Dillon Anthony, the man who covered 225 kilometers on his on in canoes journey, says he has a newfound respect for River Miramichi.
He added that the river is quite stunning particularly when you traverse a huge portion of it.
He noted that its outline changes at very turn. He noted that he encountered a few challenges along the way, but they were all worth it.
The musician and photographer, who happens to be a member of the Kill Chicago, said he is putting together a documentary of his experience, titled the Half Moon the Sea. It will be Anthony’s first self-directed film.
He set out for the journey from Half Moon Cove on the 17th of May. There was a film crew during the launch.
Throughout his adventure, he did some recording. He had several cameras attached to his canoe, several more in water-tight cases. He also had with him a drone.
The film crew met up with him on day 3, at the Princeville footbridge and also at the end of the trip in Miramachi Bay.
He said that it took an entire week to plan, but eventually he made it.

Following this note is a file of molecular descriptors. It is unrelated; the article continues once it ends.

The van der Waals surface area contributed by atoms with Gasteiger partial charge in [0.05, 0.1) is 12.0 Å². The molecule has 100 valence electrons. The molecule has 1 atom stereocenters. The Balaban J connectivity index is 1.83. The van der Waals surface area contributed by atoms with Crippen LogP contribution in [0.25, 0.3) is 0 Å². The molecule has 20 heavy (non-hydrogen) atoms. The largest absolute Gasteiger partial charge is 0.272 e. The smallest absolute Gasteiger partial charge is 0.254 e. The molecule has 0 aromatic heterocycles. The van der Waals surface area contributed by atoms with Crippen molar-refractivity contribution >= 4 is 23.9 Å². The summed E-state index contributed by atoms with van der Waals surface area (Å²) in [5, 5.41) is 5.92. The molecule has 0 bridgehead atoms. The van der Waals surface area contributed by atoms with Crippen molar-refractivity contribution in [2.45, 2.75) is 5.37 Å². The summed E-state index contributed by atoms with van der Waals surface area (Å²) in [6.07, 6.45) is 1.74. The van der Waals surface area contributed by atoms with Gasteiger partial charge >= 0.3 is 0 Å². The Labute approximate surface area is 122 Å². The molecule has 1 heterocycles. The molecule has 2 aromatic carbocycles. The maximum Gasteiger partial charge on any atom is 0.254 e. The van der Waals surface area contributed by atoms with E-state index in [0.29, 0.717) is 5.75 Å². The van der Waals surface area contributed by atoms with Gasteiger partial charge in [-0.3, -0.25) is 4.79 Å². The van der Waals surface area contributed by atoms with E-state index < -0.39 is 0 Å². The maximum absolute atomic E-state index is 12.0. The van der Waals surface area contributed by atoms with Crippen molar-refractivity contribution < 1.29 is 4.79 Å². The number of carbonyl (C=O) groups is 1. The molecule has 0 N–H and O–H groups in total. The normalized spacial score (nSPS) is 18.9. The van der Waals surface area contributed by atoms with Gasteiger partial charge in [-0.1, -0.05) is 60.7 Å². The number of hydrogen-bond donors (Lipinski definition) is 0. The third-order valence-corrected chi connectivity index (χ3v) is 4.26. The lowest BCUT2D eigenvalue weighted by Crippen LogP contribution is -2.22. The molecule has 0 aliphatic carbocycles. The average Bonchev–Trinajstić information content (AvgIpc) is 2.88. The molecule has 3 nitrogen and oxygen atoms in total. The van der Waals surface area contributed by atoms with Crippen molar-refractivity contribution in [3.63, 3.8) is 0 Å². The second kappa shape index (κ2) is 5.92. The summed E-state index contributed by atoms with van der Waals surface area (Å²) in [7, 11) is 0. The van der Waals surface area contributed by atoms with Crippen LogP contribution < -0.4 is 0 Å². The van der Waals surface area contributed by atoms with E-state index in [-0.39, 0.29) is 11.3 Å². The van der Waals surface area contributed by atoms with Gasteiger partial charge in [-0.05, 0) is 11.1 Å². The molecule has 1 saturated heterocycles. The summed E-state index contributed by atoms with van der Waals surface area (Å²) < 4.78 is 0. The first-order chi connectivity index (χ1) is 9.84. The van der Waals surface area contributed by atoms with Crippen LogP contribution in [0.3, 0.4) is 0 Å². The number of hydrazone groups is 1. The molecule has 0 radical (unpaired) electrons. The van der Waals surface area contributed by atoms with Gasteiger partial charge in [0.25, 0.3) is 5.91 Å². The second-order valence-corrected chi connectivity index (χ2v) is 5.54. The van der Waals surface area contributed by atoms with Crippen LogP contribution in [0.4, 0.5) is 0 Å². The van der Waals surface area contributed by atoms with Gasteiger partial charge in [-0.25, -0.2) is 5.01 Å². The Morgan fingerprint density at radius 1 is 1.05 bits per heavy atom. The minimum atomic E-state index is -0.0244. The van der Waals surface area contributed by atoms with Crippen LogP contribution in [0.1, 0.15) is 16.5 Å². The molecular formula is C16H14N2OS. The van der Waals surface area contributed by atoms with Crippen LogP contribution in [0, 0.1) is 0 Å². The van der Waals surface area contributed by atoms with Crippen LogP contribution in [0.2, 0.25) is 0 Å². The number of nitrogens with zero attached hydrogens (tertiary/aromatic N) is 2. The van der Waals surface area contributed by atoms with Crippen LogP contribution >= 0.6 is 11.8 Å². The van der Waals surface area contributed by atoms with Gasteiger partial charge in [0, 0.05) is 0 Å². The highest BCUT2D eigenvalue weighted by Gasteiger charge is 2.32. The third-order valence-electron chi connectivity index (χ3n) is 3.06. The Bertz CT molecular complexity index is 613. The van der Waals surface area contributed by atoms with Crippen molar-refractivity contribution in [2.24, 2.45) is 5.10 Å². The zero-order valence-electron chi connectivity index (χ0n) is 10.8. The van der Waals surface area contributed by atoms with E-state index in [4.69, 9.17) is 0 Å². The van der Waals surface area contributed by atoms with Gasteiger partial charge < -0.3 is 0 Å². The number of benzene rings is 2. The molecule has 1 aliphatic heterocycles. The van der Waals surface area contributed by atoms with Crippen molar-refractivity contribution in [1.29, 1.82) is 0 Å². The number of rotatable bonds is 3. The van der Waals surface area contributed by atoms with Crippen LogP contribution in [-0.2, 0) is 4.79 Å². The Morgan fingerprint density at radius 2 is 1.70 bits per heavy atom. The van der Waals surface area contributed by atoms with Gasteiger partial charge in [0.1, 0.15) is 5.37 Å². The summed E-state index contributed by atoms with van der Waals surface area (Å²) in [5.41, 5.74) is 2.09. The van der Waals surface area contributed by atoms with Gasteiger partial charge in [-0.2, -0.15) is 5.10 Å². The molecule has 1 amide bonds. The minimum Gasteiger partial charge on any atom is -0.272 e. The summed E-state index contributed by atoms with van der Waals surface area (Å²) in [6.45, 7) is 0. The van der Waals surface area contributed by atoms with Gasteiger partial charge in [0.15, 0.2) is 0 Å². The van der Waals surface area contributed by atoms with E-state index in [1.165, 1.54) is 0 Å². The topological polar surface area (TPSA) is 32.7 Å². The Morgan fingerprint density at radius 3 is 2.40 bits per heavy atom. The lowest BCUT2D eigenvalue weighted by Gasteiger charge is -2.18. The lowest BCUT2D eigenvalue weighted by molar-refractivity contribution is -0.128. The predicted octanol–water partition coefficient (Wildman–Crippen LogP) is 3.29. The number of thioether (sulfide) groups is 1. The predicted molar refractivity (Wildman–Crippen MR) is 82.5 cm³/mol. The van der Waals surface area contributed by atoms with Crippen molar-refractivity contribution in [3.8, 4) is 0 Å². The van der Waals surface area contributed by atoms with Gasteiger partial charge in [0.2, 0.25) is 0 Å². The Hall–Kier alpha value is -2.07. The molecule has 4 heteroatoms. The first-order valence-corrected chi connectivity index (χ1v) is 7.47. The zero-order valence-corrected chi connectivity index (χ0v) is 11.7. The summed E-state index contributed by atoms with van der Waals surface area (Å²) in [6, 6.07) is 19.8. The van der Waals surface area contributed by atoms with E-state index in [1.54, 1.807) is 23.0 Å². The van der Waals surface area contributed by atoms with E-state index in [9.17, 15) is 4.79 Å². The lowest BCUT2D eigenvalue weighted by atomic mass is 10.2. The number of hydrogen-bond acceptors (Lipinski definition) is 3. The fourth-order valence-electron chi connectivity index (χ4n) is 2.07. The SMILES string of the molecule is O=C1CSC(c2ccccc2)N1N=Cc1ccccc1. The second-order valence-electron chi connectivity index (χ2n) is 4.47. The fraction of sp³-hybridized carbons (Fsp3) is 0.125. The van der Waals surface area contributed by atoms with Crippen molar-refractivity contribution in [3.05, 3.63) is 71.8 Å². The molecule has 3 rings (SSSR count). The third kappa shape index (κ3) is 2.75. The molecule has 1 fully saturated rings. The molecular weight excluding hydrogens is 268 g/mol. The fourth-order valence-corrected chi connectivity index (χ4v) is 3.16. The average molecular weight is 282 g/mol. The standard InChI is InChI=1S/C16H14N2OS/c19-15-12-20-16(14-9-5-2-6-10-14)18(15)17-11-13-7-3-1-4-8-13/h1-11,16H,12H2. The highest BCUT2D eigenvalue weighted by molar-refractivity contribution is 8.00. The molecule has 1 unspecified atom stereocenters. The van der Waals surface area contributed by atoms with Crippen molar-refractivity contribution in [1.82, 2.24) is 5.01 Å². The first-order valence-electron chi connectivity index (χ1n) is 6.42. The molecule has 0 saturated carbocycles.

Anthony was raised along the banks of the Miramachi River, and most of his children involved canoeing. Most members of his family worked as river guides.
He noted that the rough upriver segment of the Miramichi presented him an irresistible challenge to seek adventure.
He went on a trial run on the toughest section of the river last summer with his partner in tow to prepare.
He noted that at the start of the journey, he found it physically draining. At some point, it even got dangerous.
He remembers that at one point he was in the initial stages of the journey when it started lighting up all around him.
He was tempted to exit the mid rapid over a rocky slope or continue for another quarter-hour to the nearest camp. Fortunately for him, lightning was miles away, just enough to be frightening, but not serious.
He got to the nearest camp just as the sky was clearing, then it started pouring.
He added that the other challenge he encountered was headwinds. On day 3 he encountered the strongest of them all, which slowed him some through a 50-km stretch between Doaktown and Trout Brook Falls. During that phase, he opted to pole amongst other frantic measures.
Anthony even resorted to speaking to the wind, urging it to move in his direction, but that did not work, he mused.
On the eve of day 4, he felt relaxed as a gentle tailwind urged him on along towards Blackville.
However, things got rough as he neared the end of his journey as he chanced upon the sea’s tidal influence, which worked against his progress.
Now that that experience is past him, he plans to perform a number of edits to by end of the summer, so that they can have them sent to the people at the film festival.